The concept behind MoviePass was and still is a good one: pay a monthly fee, in exchange for which you get admission to one film per day. The concept is appealing from a consumer standpoint, but getting theater chains to play along proved to be difficult, and the MoviePass service has gone through a couple iterations over the past few years that saw struggling and failed partnerships with exhibitors.

Now MoviePass is relaunching, with the same basic concept, but a different means of bringing it to fruition. The new system still features a monthly subscriber fee ($24.99 – $39.99, depending on location), but now users get a proprietary card and a smartphone app. The app is iOS only for now; Android is forthcoming. The card acts like a prepaid credit card, which means it can be used to purchase a ticket at any theater. The concept is that users use the app to check in at a theater, and purchase their ticket with the MoviePass card. Will the system work this time?

The big problem with the previous version of MoviePass was getting exhibitors to play along. But now theaters get full price for the ticket “purchased” by MoviePass users. So the idea seems to be that the economics of the system rely on more subscribers than will actually use the pass on a regular basis. You’re buying movie insurance, in a manner of speaking. And, obviously, this system is based on the company’s ability to attract and jeep subscribers. IMAX and 3D showings (which feature higher ticket prices) aren’t yet supported, but the basic card + app system is ingenious, and could catch on.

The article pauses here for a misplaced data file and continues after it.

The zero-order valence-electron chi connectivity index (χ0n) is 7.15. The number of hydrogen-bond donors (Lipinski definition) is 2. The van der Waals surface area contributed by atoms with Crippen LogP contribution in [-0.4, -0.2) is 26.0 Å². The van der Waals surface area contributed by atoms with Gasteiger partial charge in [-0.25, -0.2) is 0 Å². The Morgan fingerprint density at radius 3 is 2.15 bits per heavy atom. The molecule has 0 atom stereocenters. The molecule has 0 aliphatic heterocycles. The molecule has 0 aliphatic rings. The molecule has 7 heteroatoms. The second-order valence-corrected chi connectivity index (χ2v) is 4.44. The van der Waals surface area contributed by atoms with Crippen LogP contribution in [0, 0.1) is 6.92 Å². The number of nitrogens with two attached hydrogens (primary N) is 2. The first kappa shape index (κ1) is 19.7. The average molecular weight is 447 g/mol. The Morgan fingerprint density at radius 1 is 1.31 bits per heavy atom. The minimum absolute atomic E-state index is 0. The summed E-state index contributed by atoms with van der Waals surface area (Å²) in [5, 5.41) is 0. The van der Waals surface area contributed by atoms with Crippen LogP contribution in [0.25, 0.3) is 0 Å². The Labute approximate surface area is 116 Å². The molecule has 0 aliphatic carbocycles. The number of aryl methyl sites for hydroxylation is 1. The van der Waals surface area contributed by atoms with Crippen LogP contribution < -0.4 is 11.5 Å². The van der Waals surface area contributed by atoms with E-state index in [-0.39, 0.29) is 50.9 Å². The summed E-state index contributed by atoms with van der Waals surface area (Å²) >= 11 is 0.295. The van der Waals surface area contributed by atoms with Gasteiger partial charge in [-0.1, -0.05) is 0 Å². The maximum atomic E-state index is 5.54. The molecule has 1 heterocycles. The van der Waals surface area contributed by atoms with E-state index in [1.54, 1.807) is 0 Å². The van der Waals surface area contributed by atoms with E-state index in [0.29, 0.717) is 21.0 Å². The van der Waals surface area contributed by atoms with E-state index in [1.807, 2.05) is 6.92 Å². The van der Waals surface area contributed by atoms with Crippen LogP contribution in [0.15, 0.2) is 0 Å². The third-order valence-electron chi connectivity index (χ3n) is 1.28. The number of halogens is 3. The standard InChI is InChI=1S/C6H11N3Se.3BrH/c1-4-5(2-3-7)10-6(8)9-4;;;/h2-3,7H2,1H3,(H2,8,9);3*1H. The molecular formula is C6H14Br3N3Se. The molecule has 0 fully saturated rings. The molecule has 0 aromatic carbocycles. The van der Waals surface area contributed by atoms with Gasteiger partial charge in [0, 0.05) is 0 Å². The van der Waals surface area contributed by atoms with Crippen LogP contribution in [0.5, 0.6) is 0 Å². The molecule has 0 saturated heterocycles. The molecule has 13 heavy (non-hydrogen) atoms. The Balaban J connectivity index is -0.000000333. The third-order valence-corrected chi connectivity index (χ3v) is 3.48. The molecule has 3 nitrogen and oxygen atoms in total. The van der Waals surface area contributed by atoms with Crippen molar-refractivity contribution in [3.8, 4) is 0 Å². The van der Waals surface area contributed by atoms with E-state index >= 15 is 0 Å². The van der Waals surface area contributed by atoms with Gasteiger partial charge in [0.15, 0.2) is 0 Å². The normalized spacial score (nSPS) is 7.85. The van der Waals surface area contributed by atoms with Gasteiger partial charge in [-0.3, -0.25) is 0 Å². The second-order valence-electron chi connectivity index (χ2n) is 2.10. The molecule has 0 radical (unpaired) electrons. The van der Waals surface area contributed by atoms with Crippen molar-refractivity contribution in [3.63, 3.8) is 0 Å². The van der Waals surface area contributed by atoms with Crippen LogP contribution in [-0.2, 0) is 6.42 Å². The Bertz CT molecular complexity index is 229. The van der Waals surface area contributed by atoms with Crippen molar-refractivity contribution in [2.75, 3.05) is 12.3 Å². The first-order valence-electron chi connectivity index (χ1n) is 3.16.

Peter points out one issue that may be found by users in major cities like New York and Los Angeles: with this system there is no way to reserve seats ahead of time, as the use of the card is locked to the app check-in. For those used to taking advantage of reserved seating at theaters in those cities (and others) this system won’t hold much attraction.

The system is currently invite only, but MoviePass plans a big end of year push to go along with the holiday season. Here’s a small infographic and video showing the basics of the system:

[VentureBeat]

Cool Posts From Around the Web:

.

Please Recommend /Film on Facebook

blog comments powered by Disqus